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Hoffmann, R. A wiki for the life sciences where authorship matters. Nature Genetics (2008)

Interaction between nitric oxide and prostaglandin E pathways in rat smooth muscle myometrial cells.

Previously, we demonstrated the presence of a nitric oxide (NO) prostaglandin (PG) pathway in myometrial cells obtained from uterine rat tissue. This pathway was modulated by estrogen and one possible function could be to modulate uterine relaxation. In the present study, we investigated the role of progesterone in the regulation of NO synthesis and the uterotonic PGE production by myometrial cells from uterine rat tissue. We worked with two groups of rats: (i) ovariectomizcd (OV) rats, without influence of sex hormones and (ii) OV rats injected with progesterone (4 mg) s.c. Myometrial uterine cells were obtained by a selective enzymatic digestion. In the incubation medium of these cells, nitrite concentration (as a measure of NO production) and PGE production were evaluated. To ensure a specific response, a competitive NOs inhibitor, N(G)-monomethyl-L-arginine; L-NMMA (300 microM) was used. We found that at 48 h of the incubation period, cells obtained from progesterone-primed uterine tissue presented an increase in the nitrite concentration concomitant with a decrease in the PGE production. When L-NMMA was added to the cells, nitrite production and PGE synthesis returned to control values. The fact that this effect had not been observed in the group of cells obtained from OV rats suggests that progesterone was responsible for it. These data provide strong evidence that in spite of the fact that estrogen and progesterone modulate the NO-PG pathway in the uterine rat tissue, the two hormones have opposite effects.[1]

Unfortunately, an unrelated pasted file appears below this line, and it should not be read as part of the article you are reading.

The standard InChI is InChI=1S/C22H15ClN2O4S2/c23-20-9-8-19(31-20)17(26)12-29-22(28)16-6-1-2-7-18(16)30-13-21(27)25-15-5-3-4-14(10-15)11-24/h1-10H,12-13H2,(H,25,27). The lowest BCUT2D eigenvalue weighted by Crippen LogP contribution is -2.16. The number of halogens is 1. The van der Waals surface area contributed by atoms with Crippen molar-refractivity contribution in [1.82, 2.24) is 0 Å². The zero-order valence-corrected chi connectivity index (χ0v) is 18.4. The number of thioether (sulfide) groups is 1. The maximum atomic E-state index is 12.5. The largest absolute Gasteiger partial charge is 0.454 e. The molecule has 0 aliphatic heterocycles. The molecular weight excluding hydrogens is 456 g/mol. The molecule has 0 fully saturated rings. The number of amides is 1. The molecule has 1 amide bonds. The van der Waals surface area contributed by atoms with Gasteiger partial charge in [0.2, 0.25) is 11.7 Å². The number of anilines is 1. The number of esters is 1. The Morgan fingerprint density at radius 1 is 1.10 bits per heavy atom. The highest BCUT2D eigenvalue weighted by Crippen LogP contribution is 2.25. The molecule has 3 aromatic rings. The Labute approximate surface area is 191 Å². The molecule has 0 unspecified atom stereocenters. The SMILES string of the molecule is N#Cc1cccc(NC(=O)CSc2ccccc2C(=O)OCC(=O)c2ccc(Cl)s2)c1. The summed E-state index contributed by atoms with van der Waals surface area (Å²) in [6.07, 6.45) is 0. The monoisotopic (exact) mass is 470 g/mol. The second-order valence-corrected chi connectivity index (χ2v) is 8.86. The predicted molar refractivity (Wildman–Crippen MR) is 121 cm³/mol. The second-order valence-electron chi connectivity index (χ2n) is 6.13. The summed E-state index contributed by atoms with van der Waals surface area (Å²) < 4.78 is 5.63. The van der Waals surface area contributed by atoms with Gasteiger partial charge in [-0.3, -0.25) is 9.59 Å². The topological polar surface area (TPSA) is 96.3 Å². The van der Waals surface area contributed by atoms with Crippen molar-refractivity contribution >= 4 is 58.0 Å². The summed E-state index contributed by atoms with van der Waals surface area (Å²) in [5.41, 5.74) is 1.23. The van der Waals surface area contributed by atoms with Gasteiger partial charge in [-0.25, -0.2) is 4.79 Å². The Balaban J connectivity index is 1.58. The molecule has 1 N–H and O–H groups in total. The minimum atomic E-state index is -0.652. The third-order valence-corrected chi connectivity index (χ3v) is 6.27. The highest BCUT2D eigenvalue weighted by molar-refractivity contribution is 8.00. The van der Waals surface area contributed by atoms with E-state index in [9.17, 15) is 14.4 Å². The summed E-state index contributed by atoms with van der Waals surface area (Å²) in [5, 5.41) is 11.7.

1. Interaction between nitric oxide and prostaglandin E pathways in rat smooth muscle myometrial cells. Motta, A.B., Gonzalez, E.T., Rudolph, I., de Gimeno, M.A. Prostaglandins Leukot. Essent. Fatty Acids (1998) [Pubmed]
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